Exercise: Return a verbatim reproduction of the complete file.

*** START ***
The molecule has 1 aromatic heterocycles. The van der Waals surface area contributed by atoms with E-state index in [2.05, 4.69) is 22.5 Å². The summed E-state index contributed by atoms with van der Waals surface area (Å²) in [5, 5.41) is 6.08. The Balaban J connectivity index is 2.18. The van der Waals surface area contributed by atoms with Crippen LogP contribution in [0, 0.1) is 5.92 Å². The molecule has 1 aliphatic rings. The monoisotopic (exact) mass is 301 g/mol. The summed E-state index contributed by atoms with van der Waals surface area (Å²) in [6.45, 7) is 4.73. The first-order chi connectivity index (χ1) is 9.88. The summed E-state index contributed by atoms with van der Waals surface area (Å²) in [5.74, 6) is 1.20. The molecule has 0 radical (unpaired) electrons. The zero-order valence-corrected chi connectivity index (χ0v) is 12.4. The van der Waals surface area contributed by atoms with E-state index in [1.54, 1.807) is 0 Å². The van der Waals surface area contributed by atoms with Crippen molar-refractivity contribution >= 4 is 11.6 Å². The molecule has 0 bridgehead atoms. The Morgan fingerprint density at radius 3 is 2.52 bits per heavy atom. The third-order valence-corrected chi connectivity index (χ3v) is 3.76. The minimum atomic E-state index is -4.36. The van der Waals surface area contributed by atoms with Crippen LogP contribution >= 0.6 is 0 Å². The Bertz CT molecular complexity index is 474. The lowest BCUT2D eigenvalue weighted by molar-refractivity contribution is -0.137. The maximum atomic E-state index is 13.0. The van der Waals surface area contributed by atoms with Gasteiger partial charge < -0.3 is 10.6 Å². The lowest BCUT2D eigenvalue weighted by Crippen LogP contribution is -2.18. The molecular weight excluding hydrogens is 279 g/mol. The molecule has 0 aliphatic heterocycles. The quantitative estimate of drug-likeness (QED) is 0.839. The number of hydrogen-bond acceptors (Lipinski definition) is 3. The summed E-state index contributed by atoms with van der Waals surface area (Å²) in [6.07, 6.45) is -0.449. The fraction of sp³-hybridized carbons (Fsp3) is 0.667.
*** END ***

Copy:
The molecule has 1 aromatic heterocycles. The van der Waals surface area contributed by atoms with E-state index in [2.05, 4.69) is 22.5 Å². The summed E-state index contributed by atoms with van der Waals surface area (Å²) in [5, 5.41) is 6.08. The Balaban J connectivity index is 2.18. The van der Waals surface area contributed by atoms with Crippen LogP contribution in [0, 0.1) is 5.92 Å². The molecule has 1 aliphatic rings. The monoisotopic (exact) mass is 301 g/mol. The summed E-state index contributed by atoms with van der Waals surface area (Å²) in [6.45, 7) is 4.73. The first-order chi connectivity index (χ1) is 9.88. The summed E-state index contributed by atoms with van der Waals surface area (Å²) in [5.74, 6) is 1.20. The molecule has 0 radical (unpaired) electrons. The zero-order valence-corrected chi connectivity index (χ0v) is 12.4. The van der Waals surface area contributed by atoms with E-state index in [1.54, 1.807) is 0 Å². The van der Waals surface area contributed by atoms with Crippen molar-refractivity contribution >= 4 is 11.6 Å². The molecule has 0 bridgehead atoms. The Morgan fingerprint density at radius 3 is 2.52 bits per heavy atom. The third-order valence-corrected chi connectivity index (χ3v) is 3.76. The minimum atomic E-state index is -4.36. The van der Waals surface area contributed by atoms with Crippen LogP contribution >= 0.6 is 0 Å². The Bertz CT molecular complexity index is 474. The lowest BCUT2D eigenvalue weighted by molar-refractivity contribution is -0.137. The maximum atomic E-state index is 13.0. The van der Waals surface area contributed by atoms with Gasteiger partial charge < -0.3 is 10.6 Å². The lowest BCUT2D eigenvalue weighted by Crippen LogP contribution is -2.18. The molecular weight excluding hydrogens is 279 g/mol. The molecule has 0 aliphatic heterocycles. The quantitative estimate of drug-likeness (QED) is 0.839. The number of hydrogen-bond acceptors (Lipinski definition) is 3. The summed E-state index contributed by atoms with van der Waals surface area (Å²) in [6.07, 6.45) is -0.449. The fraction of sp³-hybridized carbons (Fsp3) is 0.667.